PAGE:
“Stacy, you are now next for justice.”

Stacy Peterson is still missing.

- Drew Peterson: Four wives, a death and a disappearance, CNN.com, July 1, 2015.

3. Dispensing with diplomatic niceties, British Prime Minister Theresa May on Monday night charged Vladimir Putin’s Russia with attempting to “undermine free societies” and “sow discord” in Britain and the West by “weaponizing information” and “deploying its state-run media organizations to plant fake stories.”

“So I have a very simple message for Russia. We know what you are doing. And you will not succeed,” May said. “The U.K. will do what is necessary to protect ourselves, and work with our allies to do likewise.”

May’s condemnation, in a speech before business executives in a London banquet hall, was quite different from remarks over the weekend by President Trump, who appeared to take sides with the Russian president.

“He said he didn’t meddle,” Trump said Saturday, answering questions in the press cabin on Air Force One, about growing evidence of Russia’s involvement in the 2016 presidential campaign. “I asked him again. You can only ask so many times. . . . He said he absolutely did not meddle in our election. He did not do what they are saying he did.”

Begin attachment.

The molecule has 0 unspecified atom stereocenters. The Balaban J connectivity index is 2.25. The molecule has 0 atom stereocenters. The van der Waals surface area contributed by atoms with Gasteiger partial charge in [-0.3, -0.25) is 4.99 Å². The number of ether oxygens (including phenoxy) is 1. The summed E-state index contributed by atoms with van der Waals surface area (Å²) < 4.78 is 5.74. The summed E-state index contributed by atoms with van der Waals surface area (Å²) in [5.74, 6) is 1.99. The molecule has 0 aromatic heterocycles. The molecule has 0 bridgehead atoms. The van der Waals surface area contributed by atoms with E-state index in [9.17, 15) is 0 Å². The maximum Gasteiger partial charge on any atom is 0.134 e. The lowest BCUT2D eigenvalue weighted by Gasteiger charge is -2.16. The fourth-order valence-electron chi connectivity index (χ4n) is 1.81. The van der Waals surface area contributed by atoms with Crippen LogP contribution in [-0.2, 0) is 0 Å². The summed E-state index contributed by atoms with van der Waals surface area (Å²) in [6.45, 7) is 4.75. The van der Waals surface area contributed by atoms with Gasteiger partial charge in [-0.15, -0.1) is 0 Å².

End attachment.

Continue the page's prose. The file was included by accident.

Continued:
Trump said he believed Putin was “sincere” in his denials, and even felt insulted by the accusation, according to a Washington Post report.

May is confronting Russia now because of growing concern in London of widespread attempts by Russia to manipulate social media across Europe, “included meddling in elections and hacking the Danish Ministry of Defense and the [German] Bundestag, among many others,” the prime minister said.

Yin Yin Lu of the Oxford Internet Institute told the Times of London that 54 accounts on a list of 2,752 linked by Twitter to the Internet Research Agency tweeted about “Brexit,” Britain’s planned exit from the European Union. The Internet Research Agency is a Russian “troll farm” in St. Petersburg.

...

The BBC quoted Alexei Pushkov, a Russian senator who dismissed May’s charges in a series of tweets.

The world order that suits May, with the seizure of Iraq, war in Libya, the rise of IS and terrorism in Europe, has had its day. You can’t save it by attacking Russia,” Pushkov wrote, in a BBC translation.

- Britain’s May slams Russia for election meddling and fake news (unlike President Trump), WashingtonPost.com, November 14, 2017.

本文仅代表作者本人观点,与本网立场无关。欢迎大家讨论学术问题,尊重他人,禁止人身攻击和发布一切违反国家现行法律法规的内容。

About the author:

Zhang Xin is Trainer at chinadaily.com.cn. He has been with China Daily since 1988, when he graduated from Beijing Foreign Studies University. Write him at: zhangxin@chinadaily.com.cn, or raise a question for potential use in a future column.

(作者:张欣 编辑:丹妮)